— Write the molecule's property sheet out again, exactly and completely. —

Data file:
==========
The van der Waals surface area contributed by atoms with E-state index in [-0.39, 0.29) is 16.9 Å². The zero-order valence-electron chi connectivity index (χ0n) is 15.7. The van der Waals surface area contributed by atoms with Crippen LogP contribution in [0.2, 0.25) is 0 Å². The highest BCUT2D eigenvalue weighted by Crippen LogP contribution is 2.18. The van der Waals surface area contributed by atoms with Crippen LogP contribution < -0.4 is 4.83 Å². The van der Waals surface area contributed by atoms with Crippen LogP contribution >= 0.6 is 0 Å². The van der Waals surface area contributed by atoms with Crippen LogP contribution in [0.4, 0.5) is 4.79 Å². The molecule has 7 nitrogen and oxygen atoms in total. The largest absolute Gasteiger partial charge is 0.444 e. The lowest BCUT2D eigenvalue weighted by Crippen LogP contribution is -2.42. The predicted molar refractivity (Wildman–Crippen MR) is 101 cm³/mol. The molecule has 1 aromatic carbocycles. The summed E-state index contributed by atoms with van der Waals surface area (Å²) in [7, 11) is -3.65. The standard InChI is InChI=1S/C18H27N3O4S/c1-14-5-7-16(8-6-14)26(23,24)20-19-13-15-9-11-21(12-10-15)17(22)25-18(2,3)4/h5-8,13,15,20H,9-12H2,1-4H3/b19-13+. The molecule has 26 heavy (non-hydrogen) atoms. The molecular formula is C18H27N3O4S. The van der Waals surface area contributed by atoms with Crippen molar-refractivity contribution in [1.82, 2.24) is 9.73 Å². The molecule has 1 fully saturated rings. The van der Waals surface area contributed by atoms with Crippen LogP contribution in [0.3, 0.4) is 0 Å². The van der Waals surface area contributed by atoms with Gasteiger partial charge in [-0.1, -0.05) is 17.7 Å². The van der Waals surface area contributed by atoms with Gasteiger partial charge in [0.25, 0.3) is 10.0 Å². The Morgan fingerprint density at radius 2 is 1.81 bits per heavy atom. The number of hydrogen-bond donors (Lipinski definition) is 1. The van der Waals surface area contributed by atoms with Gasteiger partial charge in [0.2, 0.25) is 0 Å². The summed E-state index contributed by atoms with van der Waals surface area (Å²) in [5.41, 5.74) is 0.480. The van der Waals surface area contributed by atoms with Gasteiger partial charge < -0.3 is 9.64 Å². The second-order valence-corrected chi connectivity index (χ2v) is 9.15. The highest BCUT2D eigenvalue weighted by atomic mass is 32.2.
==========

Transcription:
The van der Waals surface area contributed by atoms with E-state index in [-0.39, 0.29) is 16.9 Å². The zero-order valence-electron chi connectivity index (χ0n) is 15.7. The van der Waals surface area contributed by atoms with Crippen LogP contribution in [0.2, 0.25) is 0 Å². The highest BCUT2D eigenvalue weighted by Crippen LogP contribution is 2.18. The van der Waals surface area contributed by atoms with Crippen LogP contribution < -0.4 is 4.83 Å². The van der Waals surface area contributed by atoms with Crippen LogP contribution >= 0.6 is 0 Å². The van der Waals surface area contributed by atoms with Crippen LogP contribution in [0.4, 0.5) is 4.79 Å². The molecule has 7 nitrogen and oxygen atoms in total. The largest absolute Gasteiger partial charge is 0.444 e. The lowest BCUT2D eigenvalue weighted by Crippen LogP contribution is -2.42. The predicted molar refractivity (Wildman–Crippen MR) is 101 cm³/mol. The molecule has 1 aromatic carbocycles. The summed E-state index contributed by atoms with van der Waals surface area (Å²) in [7, 11) is -3.65. The standard InChI is InChI=1S/C18H27N3O4S/c1-14-5-7-16(8-6-14)26(23,24)20-19-13-15-9-11-21(12-10-15)17(22)25-18(2,3)4/h5-8,13,15,20H,9-12H2,1-4H3/b19-13+. The molecule has 26 heavy (non-hydrogen) atoms. The molecular formula is C18H27N3O4S. The van der Waals surface area contributed by atoms with Crippen molar-refractivity contribution in [1.82, 2.24) is 9.73 Å². The molecule has 1 fully saturated rings. The van der Waals surface area contributed by atoms with Crippen LogP contribution in [0.3, 0.4) is 0 Å². The van der Waals surface area contributed by atoms with Gasteiger partial charge in [-0.1, -0.05) is 17.7 Å². The van der Waals surface area contributed by atoms with Gasteiger partial charge in [0.25, 0.3) is 10.0 Å². The Morgan fingerprint density at radius 2 is 1.81 bits per heavy atom. The number of hydrogen-bond donors (Lipinski definition) is 1. The van der Waals surface area contributed by atoms with Gasteiger partial charge in [0.2, 0.25) is 0 Å². The summed E-state index contributed by atoms with van der Waals surface area (Å²) in [5.41, 5.74) is 0.480. The van der Waals surface area contributed by atoms with Gasteiger partial charge < -0.3 is 9.64 Å². The second-order valence-corrected chi connectivity index (χ2v) is 9.15. The highest BCUT2D eigenvalue weighted by atomic mass is 32.2.